We genuinely come to know these characters, through the author’s phenomenal use of introspection, self-actualization, reminiscing, and angst as narrative devices. We learn the devastating origin stories behind their personality traits, and it endears them to us even more.
Hayden’s actions—everything from the gentle small gestures he offers his fellow bunker classmates, to his bond with new guest Brita— present as a typical hero would: always admirable actions with good intentions. If you’re a reader who craves some of that sweetness in a sci-fi story, he more than delivers. Occasionally anxious about the impact of his disfigured injured hand on strangers’ perception of him but always generous and courageous. He’s the dependable character that readers who require the potential for a love story can lean on.
The attraction between Hayden and Brita, who he rescued and named, sometimes feels uncomfortable and laden with savior-complex tension—and I say this as someone generally unfazed by insta-love tropes in romance novels—but I suspect that was intentional. Hayden is protective and willing to sacrifice himself for others, and he certainly has a bit of a hero complex! That does not take away from our desire to see him champion the safety of his crew, nor does it reduce the satisfaction of reading him experience an exhilarating first kiss.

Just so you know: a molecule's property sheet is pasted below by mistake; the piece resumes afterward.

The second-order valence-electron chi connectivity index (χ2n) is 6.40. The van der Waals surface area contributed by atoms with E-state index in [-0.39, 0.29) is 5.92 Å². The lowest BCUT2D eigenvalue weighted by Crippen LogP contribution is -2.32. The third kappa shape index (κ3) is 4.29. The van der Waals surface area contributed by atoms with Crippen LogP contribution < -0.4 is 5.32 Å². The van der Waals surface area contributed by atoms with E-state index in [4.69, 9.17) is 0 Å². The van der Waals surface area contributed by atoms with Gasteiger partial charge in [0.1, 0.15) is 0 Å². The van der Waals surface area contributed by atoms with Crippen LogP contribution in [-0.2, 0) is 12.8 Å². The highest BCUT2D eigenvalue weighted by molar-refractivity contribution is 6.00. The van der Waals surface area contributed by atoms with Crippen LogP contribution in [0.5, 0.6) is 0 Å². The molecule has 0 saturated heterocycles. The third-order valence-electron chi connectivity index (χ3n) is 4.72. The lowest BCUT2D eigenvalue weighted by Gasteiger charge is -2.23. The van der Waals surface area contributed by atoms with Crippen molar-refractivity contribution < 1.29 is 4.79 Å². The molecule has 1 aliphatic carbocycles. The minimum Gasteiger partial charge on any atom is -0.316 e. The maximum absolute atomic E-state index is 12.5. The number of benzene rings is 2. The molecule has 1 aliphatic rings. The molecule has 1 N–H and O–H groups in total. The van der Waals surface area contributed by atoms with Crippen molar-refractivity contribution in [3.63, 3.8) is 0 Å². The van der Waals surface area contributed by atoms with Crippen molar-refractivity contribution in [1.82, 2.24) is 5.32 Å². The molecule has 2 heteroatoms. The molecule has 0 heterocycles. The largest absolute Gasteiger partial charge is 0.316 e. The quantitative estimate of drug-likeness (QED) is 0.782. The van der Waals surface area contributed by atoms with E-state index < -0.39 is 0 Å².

The Way of the Cicadas would be on-point perfection for fans of the TV show Snowpiercer, particularly the latest season’s arc when they bring a mysterious stranger from the previously-thought-deadly outdoors onto the train, and what that does for the group mentality.
The premise of living in and emerging from a bunker is well suited to fans of The 100, especially how the group must engage with and relate to strangers they meet along the way. When these characters walk through forgotten towns littered with remnants of city life, trying to hold onto their humanity, it feels very reminiscent of Station Eleven.